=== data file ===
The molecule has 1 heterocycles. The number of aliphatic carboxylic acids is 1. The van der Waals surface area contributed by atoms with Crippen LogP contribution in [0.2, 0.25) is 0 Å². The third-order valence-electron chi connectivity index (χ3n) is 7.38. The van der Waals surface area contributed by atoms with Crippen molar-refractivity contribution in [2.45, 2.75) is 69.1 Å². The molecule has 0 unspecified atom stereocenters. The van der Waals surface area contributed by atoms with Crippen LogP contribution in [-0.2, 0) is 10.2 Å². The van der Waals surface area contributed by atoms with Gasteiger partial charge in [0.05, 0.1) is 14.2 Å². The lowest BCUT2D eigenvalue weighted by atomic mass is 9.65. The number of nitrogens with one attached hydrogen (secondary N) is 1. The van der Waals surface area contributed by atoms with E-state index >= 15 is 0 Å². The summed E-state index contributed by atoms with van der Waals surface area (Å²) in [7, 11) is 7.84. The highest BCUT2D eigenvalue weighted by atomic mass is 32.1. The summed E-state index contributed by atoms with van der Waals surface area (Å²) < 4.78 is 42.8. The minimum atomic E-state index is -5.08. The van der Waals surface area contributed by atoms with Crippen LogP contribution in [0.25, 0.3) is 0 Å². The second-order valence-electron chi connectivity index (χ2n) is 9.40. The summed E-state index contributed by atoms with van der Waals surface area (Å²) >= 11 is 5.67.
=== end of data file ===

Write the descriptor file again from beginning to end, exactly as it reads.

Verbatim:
The molecule has 1 heterocycles. The number of aliphatic carboxylic acids is 1. The van der Waals surface area contributed by atoms with Crippen LogP contribution in [0.2, 0.25) is 0 Å². The third-order valence-electron chi connectivity index (χ3n) is 7.38. The van der Waals surface area contributed by atoms with Crippen molar-refractivity contribution in [2.45, 2.75) is 69.1 Å². The molecule has 0 unspecified atom stereocenters. The van der Waals surface area contributed by atoms with Crippen LogP contribution in [-0.2, 0) is 10.2 Å². The van der Waals surface area contributed by atoms with Gasteiger partial charge in [0.05, 0.1) is 14.2 Å². The lowest BCUT2D eigenvalue weighted by atomic mass is 9.65. The number of nitrogens with one attached hydrogen (secondary N) is 1. The van der Waals surface area contributed by atoms with E-state index >= 15 is 0 Å². The summed E-state index contributed by atoms with van der Waals surface area (Å²) in [7, 11) is 7.84. The highest BCUT2D eigenvalue weighted by atomic mass is 32.1. The summed E-state index contributed by atoms with van der Waals surface area (Å²) < 4.78 is 42.8. The minimum atomic E-state index is -5.08. The van der Waals surface area contributed by atoms with Crippen LogP contribution in [0.25, 0.3) is 0 Å². The second-order valence-electron chi connectivity index (χ2n) is 9.40. The summed E-state index contributed by atoms with van der Waals surface area (Å²) >= 11 is 5.67.